An Adoption Hoax Planted on the Backs of Vulnerable Children
All Adoption Stories
The Value of Adoption Resources
Even though awareness about epilepsy has been increasing in recent years many parents still don’t know much about day-to-day management of the condition. In our clinic we often provide pre and post adoption care for children with this diagnosis. The following are questions most commonly brought to us by adoptive parents:
What is it? Epilepsy is a brain disorder that causes seizures. Epilepsy can be related to oxygen deprivation in the brain, a brain injury, or other medical conditions, but the majority of cases do not have an identified cause. Everyone can have a seizure under certain conditions (such as a high fever) but not everyone who has a seizure will go on to be diagnosed with epilepsy.
What are some of the symptoms? Seizures are the most easily identified symptom of epilepsy. There are many different types of seizures. The most common seizure in children under the age of 20 are absence seizures which can be described as short staring spells lasting up to 15 seconds. Other types of seizures include grand mal and partial seizures.
How do I know if my child has it? In order to know for certain that your child has epilepsy a few diagnostic test are often done such as blood work and an EEG. A child who has a seizure or suspected epilepsy should have a medical work up by a pediatric neurologist.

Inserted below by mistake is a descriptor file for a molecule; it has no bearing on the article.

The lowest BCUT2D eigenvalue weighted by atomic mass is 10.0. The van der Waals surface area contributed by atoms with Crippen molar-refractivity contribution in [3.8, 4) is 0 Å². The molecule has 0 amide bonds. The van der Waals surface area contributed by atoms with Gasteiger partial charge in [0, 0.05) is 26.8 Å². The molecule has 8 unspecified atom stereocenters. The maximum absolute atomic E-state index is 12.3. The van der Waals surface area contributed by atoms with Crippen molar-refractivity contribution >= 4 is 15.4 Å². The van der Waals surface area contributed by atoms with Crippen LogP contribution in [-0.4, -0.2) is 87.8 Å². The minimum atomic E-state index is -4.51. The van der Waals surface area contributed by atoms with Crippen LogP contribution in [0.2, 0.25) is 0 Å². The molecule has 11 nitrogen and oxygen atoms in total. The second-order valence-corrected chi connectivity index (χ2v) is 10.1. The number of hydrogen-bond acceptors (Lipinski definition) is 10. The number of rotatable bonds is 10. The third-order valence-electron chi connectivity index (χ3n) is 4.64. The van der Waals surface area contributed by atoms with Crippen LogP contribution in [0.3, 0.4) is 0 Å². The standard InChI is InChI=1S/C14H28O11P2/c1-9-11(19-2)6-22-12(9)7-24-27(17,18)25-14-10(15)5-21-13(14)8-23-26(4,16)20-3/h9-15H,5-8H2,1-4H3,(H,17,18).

My child has epilepsy. What now? While epilepsy for many people will be a lifelong diagnosis most people with epilepsy lead healthy and active lives. Epilepsy is usually managed by medication to reduce the number of seizures. If medication doesn’t work there are other strategies that can be used to manage epilepsy such as implantable devices called nerve stimulators.
Parents of children with epilepsy will have some additional safety considerations. Children will need additional supervision around water. Doctors generally emphasize the importance of making sure your child gets enough sleep and eats well to help reduce the number of seizures your child might experience. For more information visit the Epilepsy Foundation page.
The mission of the University of Chicago Adoption Center is to provide exemplary care, advocacy and research to meet the unique needs of healthy and medically complex orphaned children and their adopting families.Learn more or contact agency 5841 S Maryland Ave Illinois
School is right around the corner. Be prepared!
The basics for being your child's advocate in the school
Tobin gives his son an assignment: write down 10 things you'd like to say to your birth mother
Adoptive family travels to Mexico
A worldwide village is working to find Benjamin a family!
The steps for adopting from Burkina Faso are outlined